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Surveyor Shows Turbulent Weather on Mars.
Space News from SpaceDaily.com for today
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Habitable Zones and carbon Temperance
- Eclipse Mostly Obscured by Poor Weather
- Astronomers Investigate Supercluster Theory
- Surveyor Shows Turbulent Weather on Mars
- Controversial Cassini Flyby Approaches
ECLIPSE MOSTLY OBSCURED BY POOR WEATHER
The last solar eclipse of the millenium was met with generally poor
weather, as viewers from across Europe and the Middle East watched
the Sun disappear behind the moon. In Cornwall England, viewers saw
the two minutes of totality through a haze of cloud, but were able
to make out a few brief glimpses.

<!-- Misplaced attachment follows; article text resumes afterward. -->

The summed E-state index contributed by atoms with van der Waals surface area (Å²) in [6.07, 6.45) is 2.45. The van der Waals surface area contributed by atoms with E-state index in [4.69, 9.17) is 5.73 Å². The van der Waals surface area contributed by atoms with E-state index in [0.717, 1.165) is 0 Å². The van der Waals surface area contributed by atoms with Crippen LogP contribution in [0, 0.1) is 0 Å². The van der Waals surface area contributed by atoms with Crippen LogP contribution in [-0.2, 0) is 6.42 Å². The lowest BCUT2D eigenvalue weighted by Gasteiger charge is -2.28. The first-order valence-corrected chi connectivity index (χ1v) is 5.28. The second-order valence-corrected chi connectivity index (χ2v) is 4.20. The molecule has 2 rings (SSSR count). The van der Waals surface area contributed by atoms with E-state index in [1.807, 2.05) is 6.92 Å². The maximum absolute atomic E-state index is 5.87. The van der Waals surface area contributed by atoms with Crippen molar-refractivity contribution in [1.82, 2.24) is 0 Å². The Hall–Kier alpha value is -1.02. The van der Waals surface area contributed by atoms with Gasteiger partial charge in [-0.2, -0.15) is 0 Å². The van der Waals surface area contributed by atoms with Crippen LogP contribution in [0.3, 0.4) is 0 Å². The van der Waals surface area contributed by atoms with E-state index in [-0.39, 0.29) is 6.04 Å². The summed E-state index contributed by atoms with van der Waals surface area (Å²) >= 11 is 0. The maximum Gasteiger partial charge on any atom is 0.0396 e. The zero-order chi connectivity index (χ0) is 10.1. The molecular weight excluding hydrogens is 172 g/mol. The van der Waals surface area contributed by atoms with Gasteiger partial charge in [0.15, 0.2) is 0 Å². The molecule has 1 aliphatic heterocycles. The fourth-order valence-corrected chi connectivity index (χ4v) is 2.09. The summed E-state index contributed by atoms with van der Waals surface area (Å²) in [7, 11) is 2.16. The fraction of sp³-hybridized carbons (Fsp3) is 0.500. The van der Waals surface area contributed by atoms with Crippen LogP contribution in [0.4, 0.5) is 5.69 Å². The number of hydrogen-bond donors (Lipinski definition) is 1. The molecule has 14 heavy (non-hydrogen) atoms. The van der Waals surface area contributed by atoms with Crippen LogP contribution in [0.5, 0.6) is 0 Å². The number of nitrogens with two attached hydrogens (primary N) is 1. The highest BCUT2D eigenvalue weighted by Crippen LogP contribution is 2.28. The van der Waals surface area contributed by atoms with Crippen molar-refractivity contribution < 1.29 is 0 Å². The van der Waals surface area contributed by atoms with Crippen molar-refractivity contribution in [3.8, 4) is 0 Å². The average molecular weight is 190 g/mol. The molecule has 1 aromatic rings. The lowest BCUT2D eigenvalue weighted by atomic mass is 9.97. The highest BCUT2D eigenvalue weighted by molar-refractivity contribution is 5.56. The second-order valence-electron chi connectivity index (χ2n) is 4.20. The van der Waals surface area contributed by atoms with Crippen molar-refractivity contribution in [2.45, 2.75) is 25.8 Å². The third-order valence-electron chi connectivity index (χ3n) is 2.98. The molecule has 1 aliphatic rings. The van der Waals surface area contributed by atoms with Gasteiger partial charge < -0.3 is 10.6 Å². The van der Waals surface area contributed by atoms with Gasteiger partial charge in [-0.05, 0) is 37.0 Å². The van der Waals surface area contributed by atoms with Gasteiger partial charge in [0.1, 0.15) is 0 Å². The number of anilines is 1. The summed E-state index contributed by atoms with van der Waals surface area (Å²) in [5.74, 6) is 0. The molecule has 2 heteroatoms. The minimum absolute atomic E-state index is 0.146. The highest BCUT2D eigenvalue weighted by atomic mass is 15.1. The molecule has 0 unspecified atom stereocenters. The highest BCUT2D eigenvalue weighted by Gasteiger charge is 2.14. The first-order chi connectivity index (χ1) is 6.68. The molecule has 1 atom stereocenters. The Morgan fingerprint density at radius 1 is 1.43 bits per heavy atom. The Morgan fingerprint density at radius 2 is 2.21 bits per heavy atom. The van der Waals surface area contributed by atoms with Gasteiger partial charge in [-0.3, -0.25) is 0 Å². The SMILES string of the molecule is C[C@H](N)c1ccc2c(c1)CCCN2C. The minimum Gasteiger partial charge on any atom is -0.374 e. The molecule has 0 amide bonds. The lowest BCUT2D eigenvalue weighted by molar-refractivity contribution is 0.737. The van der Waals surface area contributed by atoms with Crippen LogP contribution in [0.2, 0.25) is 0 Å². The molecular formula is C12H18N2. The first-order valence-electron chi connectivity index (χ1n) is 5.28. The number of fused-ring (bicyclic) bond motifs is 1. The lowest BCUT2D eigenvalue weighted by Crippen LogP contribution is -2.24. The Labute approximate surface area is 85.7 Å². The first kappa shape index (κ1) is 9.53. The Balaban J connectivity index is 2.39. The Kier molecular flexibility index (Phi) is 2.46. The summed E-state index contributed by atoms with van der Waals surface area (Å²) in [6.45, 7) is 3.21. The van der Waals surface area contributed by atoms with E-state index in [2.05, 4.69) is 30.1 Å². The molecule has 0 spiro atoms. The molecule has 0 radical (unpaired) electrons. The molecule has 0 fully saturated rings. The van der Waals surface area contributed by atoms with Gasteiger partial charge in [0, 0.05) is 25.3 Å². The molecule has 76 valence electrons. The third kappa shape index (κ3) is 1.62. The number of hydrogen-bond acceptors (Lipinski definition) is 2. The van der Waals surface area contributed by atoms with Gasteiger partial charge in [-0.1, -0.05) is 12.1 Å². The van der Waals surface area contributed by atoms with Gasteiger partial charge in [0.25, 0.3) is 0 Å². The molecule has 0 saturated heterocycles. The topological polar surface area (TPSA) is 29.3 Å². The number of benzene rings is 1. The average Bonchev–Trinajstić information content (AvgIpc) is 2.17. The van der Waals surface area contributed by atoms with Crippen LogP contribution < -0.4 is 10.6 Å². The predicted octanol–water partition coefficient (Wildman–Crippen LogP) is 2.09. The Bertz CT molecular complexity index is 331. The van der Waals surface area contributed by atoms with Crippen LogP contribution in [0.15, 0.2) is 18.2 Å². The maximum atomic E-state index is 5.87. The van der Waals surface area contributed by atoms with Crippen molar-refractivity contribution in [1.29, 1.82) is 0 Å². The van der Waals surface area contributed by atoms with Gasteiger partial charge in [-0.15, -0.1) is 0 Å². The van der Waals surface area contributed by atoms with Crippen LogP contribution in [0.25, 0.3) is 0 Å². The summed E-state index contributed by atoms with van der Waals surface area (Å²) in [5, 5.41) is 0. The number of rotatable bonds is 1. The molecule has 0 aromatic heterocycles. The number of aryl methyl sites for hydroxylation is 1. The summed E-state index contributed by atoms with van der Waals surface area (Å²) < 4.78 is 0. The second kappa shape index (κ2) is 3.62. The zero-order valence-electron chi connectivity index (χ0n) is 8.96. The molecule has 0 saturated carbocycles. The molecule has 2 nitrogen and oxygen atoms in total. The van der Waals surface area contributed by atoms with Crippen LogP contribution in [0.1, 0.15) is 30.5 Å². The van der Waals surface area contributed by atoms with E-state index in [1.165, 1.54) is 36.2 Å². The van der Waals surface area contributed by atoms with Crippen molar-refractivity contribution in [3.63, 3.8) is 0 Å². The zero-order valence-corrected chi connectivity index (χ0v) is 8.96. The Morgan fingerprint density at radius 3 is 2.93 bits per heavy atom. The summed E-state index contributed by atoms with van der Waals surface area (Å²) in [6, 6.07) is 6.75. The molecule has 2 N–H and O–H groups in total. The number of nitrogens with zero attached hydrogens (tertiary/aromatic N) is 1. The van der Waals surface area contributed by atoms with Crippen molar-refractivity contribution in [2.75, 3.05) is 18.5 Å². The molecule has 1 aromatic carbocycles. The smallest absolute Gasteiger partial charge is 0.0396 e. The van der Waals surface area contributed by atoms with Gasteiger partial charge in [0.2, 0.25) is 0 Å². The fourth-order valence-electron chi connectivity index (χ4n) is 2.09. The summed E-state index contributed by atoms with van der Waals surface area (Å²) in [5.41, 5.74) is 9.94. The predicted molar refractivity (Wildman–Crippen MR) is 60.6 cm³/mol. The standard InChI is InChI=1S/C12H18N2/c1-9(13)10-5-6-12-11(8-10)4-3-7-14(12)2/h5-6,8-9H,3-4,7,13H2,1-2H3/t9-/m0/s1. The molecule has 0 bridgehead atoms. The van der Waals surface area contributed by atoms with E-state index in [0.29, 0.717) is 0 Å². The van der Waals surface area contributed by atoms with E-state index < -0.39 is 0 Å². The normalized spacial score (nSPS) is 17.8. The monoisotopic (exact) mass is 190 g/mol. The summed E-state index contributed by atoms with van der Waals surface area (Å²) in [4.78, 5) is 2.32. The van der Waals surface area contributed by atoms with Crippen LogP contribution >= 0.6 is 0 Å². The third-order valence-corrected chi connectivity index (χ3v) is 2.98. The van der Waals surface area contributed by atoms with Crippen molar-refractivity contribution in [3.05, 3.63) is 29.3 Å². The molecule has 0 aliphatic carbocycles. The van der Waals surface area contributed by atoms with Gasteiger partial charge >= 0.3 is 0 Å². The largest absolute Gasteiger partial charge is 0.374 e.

ASTRONOMERS INVESTIGATE SUPERCLUSTER THEORY
Astronomers are gathered at the U.K.'s National astronomy Meeting
in Guernsey to hash out the latest theories of why Galaxies clump
together into gigantic superclusters instead of spreading out evenly
across the universe. New models developed with the aid of
supercomputers may help provide some answers.
SURVEYOR SHOWS TURBULENT WEATHER ON MARS
The latest data sent back by the Mars Global Surveyor shows a
host of weather patterns on the Red planet - pink storms, shifting
sand dunes, and frost-covered sand. The strangest is what seems
like frost-covered vegetation near the planet's South pole, but
are actually spots of seasonal warming on the dunes.
CONTROVERSIAL CASSINI FLYBY APPROACHES
Every time Cassini swings by the Earth for a valuable gravity
assist on its way to Saturn, it also stirs up a little controversy
thanks to its plutonium reactor, which protestors fear could cause
damage if the probe crashed. Cassini's final slingshot past the
Earth will happen on August 17th, and will arrive at Saturn in 2004.
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